Italian Finance Minister Giovanni Tria is in an unenviable position.
He tried to convince Deputy PMs Matteo Salvini and Luigi Di Maio to respect E.U. budget concerns when setting fiscal targets, but they didn’t listen.
So here we are, two weeks after Italy’s dynamic deputy duo decided on a 2.4% deficit target for 2019, and Italian assets are a mess. Financials are down some 33% since April, yields are surging and the nefarious “lo spread” has widened out beyond 300bps.
Less than 24 hours after a Monday rout in Italian assets, Tria appeared before parliament to chat with lawmakers about the country’s fiscal trajectory and explain what exactly is going on in markets.
Suffice to say it didn’t go well. I mean, that’s not entirely fair. It could have gone worse, but markets didn’t seem particularly enamored with what Tria had to offer.
For one thing, he said low growth in Italy doesn’t allow for a reduction of the country’s debt-to-GDP ratio despite the government’s desire to see that ratio drop “significantly.” He also said global trade frictions could dent Italy’s growth trajectory and he reiterated the notion that Salvini and Di Maio are attempting to respond to the concerns of voters by pushing for a looser budget.
That latter bit is important. The political capital of Salvini and Di Maio waxes and wanes based on their willingness to push the issue when it comes to adopting expansionary fiscal policy to fulfill campaign promises. If they abandon their anti-establishment rhetoric in favor of a conciliatory tone in order to tamp down market angst, they will lose their legitimacy with voters because they rely almost entirely on the populist upsurge that’s swept through Western democracies over the last three years for their political survival. Without that, they don’t have anything.
Tria went on to reference the IMF’s decision to cut the outlook for global growth this year and next. “The outlook is not positive,” Tria said, adding that “the most updated forecasts for 2019 show a deceleration for advanced economies, especially for the major European countries.”
As far as the tension with Brussels is concerned, Tria reckons everybody just needs to take a deep breath. “A constructive dialogue with the EU Commission will start, and will look at the reasonable contents of what is contained in the budget [but] the tone should be brought down a notch”, he
Of course it takes two to tango, so while it’s fair for Italy to be irritated at Jean-Claude Juncker for comparing Italy to Greece last week, somebody might want to tell Salvini that just about the last thing he needs to be doing right now is holding joint events with Marine Le Pen like he did on Monday.
When it comes to “lo spread”, Tria continued to push the same old line about markets not giving Italy a chance to explain itself. “We think that the more we explain the budget measures the more we’ll have a fall in the spread which is at the current level unacceptable”, he said.
I’m reasonably sure he didn’t mean it this way, but here again Italy is tacitly suggesting that the spread between two bond yields is a living, breathing thing with a sense of purpose.
It would make some measure of sense to characterize the BTP-bund spread as “unpalatable” or “worrisome”, but “unacceptable” doesn’t really work well as an adjective there. There’s nothing to “accept” or not “accept” – it’s just a number. It’s not a conspiracy (as Salvini would have you believe) and even if it is a conspiracy, you’re reminded that for years on end, the ECB has rigged this game in favor of Italy by being the only net buyer of BTPs and thus ensuring that yields aren’t a reflection of economic reality. Now, reality is starting to reassert itself.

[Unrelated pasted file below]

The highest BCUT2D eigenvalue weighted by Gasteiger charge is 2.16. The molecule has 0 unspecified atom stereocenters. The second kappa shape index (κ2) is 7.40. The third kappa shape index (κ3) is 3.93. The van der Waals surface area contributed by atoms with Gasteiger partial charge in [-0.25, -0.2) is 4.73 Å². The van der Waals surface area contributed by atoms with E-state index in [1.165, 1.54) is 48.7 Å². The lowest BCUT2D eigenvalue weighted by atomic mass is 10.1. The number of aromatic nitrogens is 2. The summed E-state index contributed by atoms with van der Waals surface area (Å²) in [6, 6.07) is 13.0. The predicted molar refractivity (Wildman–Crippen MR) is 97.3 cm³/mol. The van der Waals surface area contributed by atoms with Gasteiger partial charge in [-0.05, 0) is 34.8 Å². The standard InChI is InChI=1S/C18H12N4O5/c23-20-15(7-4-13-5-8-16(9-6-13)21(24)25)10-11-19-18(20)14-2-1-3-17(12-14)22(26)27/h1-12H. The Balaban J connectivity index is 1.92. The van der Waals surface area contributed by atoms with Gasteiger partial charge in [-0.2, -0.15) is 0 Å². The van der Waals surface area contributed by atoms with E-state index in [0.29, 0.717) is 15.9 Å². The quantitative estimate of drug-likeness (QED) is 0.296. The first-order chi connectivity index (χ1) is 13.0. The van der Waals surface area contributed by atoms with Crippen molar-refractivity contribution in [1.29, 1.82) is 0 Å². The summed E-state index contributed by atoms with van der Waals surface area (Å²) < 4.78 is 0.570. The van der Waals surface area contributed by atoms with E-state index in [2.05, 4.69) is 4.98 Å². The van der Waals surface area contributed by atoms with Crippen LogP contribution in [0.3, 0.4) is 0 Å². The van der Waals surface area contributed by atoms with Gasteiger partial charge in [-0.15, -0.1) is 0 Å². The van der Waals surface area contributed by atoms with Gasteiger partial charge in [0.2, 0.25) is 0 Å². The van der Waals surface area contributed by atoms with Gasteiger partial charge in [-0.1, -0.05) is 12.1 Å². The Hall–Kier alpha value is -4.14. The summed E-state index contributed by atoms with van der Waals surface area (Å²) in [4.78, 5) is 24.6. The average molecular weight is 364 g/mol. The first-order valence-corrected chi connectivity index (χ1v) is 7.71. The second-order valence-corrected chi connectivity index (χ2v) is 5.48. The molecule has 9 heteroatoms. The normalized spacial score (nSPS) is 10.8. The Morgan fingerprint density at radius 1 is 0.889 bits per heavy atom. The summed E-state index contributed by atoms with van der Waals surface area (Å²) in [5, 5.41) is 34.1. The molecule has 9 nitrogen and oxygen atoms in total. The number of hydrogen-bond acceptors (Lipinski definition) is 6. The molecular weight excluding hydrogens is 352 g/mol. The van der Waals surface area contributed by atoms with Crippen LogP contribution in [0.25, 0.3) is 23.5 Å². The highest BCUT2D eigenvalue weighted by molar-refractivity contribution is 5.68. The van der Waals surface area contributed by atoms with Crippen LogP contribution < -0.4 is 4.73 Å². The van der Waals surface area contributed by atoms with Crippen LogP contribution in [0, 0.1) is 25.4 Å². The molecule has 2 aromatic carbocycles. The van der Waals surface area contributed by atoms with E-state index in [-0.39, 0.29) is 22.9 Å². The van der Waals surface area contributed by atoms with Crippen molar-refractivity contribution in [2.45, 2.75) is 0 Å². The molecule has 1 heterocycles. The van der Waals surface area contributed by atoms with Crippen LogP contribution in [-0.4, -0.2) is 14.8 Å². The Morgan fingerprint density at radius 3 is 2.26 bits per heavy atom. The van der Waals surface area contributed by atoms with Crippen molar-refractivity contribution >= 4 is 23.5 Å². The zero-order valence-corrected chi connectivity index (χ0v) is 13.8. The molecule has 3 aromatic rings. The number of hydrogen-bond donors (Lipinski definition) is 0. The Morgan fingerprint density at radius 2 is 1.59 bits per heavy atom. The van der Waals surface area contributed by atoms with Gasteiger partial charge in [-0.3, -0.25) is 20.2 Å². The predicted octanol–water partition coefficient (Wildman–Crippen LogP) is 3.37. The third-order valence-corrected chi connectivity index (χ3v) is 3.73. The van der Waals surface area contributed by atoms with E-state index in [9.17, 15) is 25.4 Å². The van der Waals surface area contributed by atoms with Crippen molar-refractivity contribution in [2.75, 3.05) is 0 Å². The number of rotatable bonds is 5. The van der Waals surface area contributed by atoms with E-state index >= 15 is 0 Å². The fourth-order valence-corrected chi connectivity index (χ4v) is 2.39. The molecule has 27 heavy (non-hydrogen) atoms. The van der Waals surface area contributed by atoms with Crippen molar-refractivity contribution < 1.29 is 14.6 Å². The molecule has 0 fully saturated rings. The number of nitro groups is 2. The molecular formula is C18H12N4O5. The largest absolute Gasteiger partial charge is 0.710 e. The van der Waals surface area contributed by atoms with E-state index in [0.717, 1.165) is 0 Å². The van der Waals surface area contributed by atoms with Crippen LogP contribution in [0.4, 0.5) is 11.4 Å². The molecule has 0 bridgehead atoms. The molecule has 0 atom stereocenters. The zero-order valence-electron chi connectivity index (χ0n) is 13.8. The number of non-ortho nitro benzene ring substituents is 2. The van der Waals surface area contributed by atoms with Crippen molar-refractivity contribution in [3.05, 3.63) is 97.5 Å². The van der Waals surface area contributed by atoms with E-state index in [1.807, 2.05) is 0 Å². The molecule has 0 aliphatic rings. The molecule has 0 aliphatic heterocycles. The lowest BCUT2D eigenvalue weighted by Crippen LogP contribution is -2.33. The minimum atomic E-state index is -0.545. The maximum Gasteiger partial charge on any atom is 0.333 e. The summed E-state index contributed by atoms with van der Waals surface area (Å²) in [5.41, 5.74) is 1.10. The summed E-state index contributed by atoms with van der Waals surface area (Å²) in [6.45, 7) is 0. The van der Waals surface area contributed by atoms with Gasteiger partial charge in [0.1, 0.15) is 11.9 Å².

“We think it can go down to a normal level”, Tria continued, even though he probably should have just shut up about it. Then he said some more:
Though so far there hasn’t been an explosion as some feared, we are of course worried and as a responsible government we aim at explaining the budget and thus guide investors in our meetings in order to calm markets.
Well, “lo spread” is now at 312bps, or, for context, on pace for the widest close in half a decade.
Equities don’t seem to be buying what Tria is selling either. Italian stocks pared a brief bounce and are on the precipice of a bear market:
You get the idea. The damage control effort isn’t working and that’s thanks at least in part to Salvini’s steadfast refusal to close his mouth while Tria attempts to clean this mess up.
That 2.4% deficit target for next year isn’t great but really, it’s not horrific either. It could likely be explained away were it not for Salvini doing things like, as mentioned above, holding joint events with Marine Le Pen and saying things like the following while sitting right next to her:
We are against the enemies of Europe — Juncker and Moscovici — shut away in the Brussels bunker. The politics of austerity of the last few years have increased Italian debt and impoverished Italy.
Even if part of that is true, you don’t say that in the middle of a market rout and amid budget discussions, and you don’t hang out in public with Marine Le Pen ever, under any circumstances.
And you know, some of you will invariably say that the “eurocrats” must go and that Salvini is right and that as the elected representatives of the Italian people, Salvini and Di Maio are entitled to convey Italian angst, and on and on.
You’d be right to say all of that.
But what Salvini and Di Maio can’t seem to get through their heads is that while they have the right to say whatever they want, market participants have the right to price Italian debt accordingly.
Market participants also have the right to dump Italian equities en masse if Salvini and Di Maio refuse to shut up.
So you know, keep talking guys. Keep talking.